Today is the fourth anniversary of David Cameron’s election as Leader of the Conservative and Unionist Party.
I think we should all just have a moment’s reflection, and ask ourselves what we consider to be the most telling moment, thought, image or (honestly, come on, let’s try) ‘policy’ of those four years.
For me, I am still struck by some of his early environmental image work … the wind turbine on the Notting Hill roof, the cycling to work (albeit weakened by the gas-guzzler following on behind), the brief flirtation with ‘vote blue, get green’ and above all that great picture of him all bright-eyed and rosy-cheeked at the Arctic Circle on a sled pulled by huskies.
I am now however even more struck by the paucity of environmental policy and the thin-ness of environmental voice that he lends to the debate in advance of what could be one of the most important events of his political lifetime, namely the Copenhagen Summit on climate change.
The contrast between huskies back then, and near silence now, does lead one to the conclusion that there is something to the charge that he is more worried about pictures than he is about policy and substance.
I was talking to someone the other day who is on the fringes of the Tory strategic debate (he works for one of the pollsters the Tories use) who said that Cameron’s current strategy was to make a bit of noise every now and then but a lot of the time to keep his head down.
His health and safety speech would fit in the ‘make a bit of noise every now and then’ category. His lack of a big message pre-Copenhagen or pre-Pre Budget Report falls into the ‘head down’ side of the ledger.
It suggests he really does believe governments lose elections, rather than that oppositions win them. But while it is true that back in 1997 we were helped by the Tories, and might have won whatever we did, I doubt it, and I am sure the size of the majority was down as much to what we did as to anything the Tories did.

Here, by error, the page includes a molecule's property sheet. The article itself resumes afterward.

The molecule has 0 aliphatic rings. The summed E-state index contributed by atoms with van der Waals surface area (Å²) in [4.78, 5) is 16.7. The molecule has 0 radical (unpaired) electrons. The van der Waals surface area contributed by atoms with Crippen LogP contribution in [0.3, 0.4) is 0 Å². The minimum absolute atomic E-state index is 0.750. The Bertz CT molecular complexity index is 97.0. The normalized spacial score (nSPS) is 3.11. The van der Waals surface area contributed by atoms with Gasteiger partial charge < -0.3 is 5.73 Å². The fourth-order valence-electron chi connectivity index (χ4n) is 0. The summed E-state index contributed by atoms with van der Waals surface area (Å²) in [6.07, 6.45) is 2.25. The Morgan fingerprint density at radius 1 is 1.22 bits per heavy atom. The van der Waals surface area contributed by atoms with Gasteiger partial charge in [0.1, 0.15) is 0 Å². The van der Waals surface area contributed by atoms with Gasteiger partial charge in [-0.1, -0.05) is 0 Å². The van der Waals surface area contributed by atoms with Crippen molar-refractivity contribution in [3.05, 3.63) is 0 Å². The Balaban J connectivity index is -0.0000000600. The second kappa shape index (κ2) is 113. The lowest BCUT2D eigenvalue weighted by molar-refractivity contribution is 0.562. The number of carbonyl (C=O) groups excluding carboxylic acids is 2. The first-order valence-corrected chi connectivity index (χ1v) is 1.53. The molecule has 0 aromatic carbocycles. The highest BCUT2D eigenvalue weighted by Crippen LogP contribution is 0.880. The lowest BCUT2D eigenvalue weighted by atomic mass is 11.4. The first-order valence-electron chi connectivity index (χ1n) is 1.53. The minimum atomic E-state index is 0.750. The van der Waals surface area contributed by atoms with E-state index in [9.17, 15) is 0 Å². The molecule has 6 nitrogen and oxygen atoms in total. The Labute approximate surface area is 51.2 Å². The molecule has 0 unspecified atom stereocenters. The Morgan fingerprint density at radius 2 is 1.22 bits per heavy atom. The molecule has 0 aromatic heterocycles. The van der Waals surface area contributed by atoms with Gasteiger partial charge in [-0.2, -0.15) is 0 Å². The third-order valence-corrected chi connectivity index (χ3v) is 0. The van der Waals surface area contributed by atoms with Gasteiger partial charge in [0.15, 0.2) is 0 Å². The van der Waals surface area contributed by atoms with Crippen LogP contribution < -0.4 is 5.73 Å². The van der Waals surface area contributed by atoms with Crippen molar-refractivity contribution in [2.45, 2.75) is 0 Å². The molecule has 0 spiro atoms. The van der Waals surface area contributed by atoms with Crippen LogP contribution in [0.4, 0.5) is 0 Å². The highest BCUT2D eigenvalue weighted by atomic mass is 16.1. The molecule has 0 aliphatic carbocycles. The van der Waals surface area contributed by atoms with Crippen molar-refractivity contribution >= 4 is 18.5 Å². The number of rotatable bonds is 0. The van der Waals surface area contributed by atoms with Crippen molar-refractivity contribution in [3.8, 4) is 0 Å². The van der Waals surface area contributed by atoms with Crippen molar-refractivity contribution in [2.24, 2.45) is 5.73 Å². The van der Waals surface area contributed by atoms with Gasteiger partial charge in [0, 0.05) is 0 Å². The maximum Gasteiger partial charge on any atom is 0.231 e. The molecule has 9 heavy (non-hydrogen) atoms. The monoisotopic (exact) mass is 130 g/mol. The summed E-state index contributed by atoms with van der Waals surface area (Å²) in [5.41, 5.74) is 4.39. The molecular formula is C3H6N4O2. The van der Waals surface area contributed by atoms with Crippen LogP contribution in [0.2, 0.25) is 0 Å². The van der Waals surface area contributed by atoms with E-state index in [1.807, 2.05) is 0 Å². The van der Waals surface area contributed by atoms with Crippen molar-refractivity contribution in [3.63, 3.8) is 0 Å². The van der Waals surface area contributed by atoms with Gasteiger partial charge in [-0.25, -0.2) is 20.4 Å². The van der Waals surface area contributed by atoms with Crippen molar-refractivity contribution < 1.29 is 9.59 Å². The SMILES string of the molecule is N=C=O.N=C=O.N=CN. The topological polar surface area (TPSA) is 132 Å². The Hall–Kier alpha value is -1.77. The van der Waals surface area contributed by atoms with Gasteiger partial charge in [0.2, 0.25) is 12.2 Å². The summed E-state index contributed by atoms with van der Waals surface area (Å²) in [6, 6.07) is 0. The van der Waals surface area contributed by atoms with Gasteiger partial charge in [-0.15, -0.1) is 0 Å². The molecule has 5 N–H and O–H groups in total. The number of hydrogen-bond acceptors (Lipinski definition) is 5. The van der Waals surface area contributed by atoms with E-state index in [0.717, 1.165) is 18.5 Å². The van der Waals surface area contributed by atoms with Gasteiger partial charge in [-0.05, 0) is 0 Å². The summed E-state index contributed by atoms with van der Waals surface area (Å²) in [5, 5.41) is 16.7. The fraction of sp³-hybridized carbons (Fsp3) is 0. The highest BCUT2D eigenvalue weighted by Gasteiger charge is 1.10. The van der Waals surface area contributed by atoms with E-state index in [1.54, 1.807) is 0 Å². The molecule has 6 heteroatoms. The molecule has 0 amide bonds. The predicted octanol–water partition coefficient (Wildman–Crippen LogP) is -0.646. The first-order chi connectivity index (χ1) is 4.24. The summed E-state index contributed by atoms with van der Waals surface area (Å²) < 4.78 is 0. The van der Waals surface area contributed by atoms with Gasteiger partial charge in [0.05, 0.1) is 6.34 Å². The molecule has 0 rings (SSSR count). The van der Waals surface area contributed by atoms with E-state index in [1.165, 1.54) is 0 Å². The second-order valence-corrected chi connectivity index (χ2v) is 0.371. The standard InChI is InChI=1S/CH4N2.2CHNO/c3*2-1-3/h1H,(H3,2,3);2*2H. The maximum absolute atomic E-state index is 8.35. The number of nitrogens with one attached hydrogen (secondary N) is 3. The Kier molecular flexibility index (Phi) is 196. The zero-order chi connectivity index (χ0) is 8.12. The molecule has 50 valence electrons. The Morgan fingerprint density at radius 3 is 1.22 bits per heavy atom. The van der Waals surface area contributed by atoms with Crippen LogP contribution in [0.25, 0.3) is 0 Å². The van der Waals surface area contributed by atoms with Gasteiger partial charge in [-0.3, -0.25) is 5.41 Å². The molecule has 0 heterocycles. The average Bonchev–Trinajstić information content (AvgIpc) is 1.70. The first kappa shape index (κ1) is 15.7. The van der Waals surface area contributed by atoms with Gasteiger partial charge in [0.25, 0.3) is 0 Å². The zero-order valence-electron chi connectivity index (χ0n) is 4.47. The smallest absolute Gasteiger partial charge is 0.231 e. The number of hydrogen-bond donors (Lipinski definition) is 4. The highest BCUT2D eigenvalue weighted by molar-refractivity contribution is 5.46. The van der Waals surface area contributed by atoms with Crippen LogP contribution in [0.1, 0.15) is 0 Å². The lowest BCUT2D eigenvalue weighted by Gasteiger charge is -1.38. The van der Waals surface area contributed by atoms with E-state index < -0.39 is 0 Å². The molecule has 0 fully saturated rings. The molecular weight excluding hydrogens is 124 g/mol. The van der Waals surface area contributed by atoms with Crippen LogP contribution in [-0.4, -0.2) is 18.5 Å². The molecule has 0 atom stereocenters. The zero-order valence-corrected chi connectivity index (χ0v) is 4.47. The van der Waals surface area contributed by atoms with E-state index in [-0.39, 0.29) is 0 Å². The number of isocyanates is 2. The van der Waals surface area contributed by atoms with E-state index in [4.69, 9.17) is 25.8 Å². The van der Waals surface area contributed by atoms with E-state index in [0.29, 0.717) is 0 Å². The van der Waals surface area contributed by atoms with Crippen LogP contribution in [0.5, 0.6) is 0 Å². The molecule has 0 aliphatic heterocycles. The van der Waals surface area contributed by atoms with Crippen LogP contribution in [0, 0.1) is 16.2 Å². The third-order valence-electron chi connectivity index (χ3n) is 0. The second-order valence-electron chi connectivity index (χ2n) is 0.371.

Indeed, when you look at the scale of change led by Tony Blair in his three years as Opposition Leader, and the extent to which we dominated the political debate as the Party went through a major process of change to policy, Constitution and pretty much everything else, Cameron’s four years of leadership seem pale and inactive by comparison.
The notion that as we enter an election year the Leader of the Opposition should opt to coast, and keep his head down, is bizarre. But it is to some extent confirmed by the approach to his team, something Andrew Rawnsley writes about in his Observer column today. Cameron is deemed by the Tory image-makers to be just about palatable to the public, WIlliam Hague and Ken Clarke are already well-known public figures from their previous incarnations, George Osborne is bound to have a profile as shadow chancellor. But apart from them, every single one of the shadow cabinet could walk down any street in the UK pretty much unerecognised and unmolested. It is pretty odd to think they could within a matter of months be running every department in Whitehall.
Enough from me though … what do you see as the thus far abiding image, comment, observation or policy?